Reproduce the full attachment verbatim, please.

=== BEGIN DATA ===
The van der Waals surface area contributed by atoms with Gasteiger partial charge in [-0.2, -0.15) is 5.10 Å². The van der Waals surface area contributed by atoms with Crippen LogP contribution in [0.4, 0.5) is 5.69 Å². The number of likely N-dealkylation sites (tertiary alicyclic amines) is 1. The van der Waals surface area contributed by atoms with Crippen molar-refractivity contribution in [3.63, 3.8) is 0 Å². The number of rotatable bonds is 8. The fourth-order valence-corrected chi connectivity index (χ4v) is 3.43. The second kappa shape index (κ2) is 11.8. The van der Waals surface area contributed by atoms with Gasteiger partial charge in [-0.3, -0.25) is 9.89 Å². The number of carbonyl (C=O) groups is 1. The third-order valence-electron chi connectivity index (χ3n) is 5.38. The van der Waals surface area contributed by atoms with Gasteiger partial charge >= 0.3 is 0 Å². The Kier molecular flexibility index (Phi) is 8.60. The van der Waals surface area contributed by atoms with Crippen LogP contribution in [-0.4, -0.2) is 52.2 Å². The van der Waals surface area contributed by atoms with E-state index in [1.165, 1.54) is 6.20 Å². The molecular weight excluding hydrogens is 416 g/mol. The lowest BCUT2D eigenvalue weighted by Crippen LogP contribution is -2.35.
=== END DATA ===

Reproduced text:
The van der Waals surface area contributed by atoms with Gasteiger partial charge in [-0.2, -0.15) is 5.10 Å². The van der Waals surface area contributed by atoms with Crippen LogP contribution in [0.4, 0.5) is 5.69 Å². The number of likely N-dealkylation sites (tertiary alicyclic amines) is 1. The van der Waals surface area contributed by atoms with Crippen molar-refractivity contribution in [3.63, 3.8) is 0 Å². The number of rotatable bonds is 8. The fourth-order valence-corrected chi connectivity index (χ4v) is 3.43. The second kappa shape index (κ2) is 11.8. The van der Waals surface area contributed by atoms with Gasteiger partial charge in [-0.3, -0.25) is 9.89 Å². The number of carbonyl (C=O) groups is 1. The third-order valence-electron chi connectivity index (χ3n) is 5.38. The van der Waals surface area contributed by atoms with Gasteiger partial charge >= 0.3 is 0 Å². The Kier molecular flexibility index (Phi) is 8.60. The van der Waals surface area contributed by atoms with Crippen LogP contribution in [-0.4, -0.2) is 52.2 Å². The van der Waals surface area contributed by atoms with E-state index in [1.165, 1.54) is 6.20 Å². The molecular weight excluding hydrogens is 416 g/mol. The lowest BCUT2D eigenvalue weighted by Crippen LogP contribution is -2.35.